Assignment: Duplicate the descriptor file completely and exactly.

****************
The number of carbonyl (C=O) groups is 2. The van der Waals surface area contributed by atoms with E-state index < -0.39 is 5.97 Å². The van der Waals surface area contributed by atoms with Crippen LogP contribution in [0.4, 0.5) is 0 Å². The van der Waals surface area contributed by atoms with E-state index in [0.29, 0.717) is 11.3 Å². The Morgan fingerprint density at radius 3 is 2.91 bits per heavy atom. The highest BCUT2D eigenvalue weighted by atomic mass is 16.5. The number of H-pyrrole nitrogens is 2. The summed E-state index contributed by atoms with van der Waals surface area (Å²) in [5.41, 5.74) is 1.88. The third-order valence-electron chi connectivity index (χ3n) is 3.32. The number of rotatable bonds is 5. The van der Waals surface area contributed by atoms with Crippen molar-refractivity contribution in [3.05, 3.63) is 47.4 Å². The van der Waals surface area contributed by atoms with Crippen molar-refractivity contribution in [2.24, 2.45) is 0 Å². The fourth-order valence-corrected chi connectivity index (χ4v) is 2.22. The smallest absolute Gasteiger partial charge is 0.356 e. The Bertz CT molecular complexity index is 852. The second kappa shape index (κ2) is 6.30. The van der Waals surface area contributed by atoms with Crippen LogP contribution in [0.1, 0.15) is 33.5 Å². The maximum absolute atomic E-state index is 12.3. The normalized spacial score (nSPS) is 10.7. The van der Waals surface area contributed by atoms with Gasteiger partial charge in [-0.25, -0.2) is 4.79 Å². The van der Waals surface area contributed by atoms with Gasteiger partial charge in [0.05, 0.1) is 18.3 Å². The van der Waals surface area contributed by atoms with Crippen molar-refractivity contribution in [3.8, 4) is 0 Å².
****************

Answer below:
The number of carbonyl (C=O) groups is 2. The van der Waals surface area contributed by atoms with E-state index < -0.39 is 5.97 Å². The van der Waals surface area contributed by atoms with Crippen LogP contribution in [0.4, 0.5) is 0 Å². The van der Waals surface area contributed by atoms with E-state index in [0.29, 0.717) is 11.3 Å². The Morgan fingerprint density at radius 3 is 2.91 bits per heavy atom. The highest BCUT2D eigenvalue weighted by atomic mass is 16.5. The number of H-pyrrole nitrogens is 2. The summed E-state index contributed by atoms with van der Waals surface area (Å²) in [5.41, 5.74) is 1.88. The third-order valence-electron chi connectivity index (χ3n) is 3.32. The number of rotatable bonds is 5. The van der Waals surface area contributed by atoms with Crippen molar-refractivity contribution in [3.05, 3.63) is 47.4 Å². The van der Waals surface area contributed by atoms with Crippen molar-refractivity contribution in [2.24, 2.45) is 0 Å². The fourth-order valence-corrected chi connectivity index (χ4v) is 2.22. The smallest absolute Gasteiger partial charge is 0.356 e. The Bertz CT molecular complexity index is 852. The second kappa shape index (κ2) is 6.30. The van der Waals surface area contributed by atoms with Crippen LogP contribution in [0.1, 0.15) is 33.5 Å². The maximum absolute atomic E-state index is 12.3. The normalized spacial score (nSPS) is 10.7. The van der Waals surface area contributed by atoms with Gasteiger partial charge in [-0.25, -0.2) is 4.79 Å². The van der Waals surface area contributed by atoms with Gasteiger partial charge in [0.05, 0.1) is 18.3 Å². The van der Waals surface area contributed by atoms with Crippen molar-refractivity contribution in [3.8, 4) is 0 Å².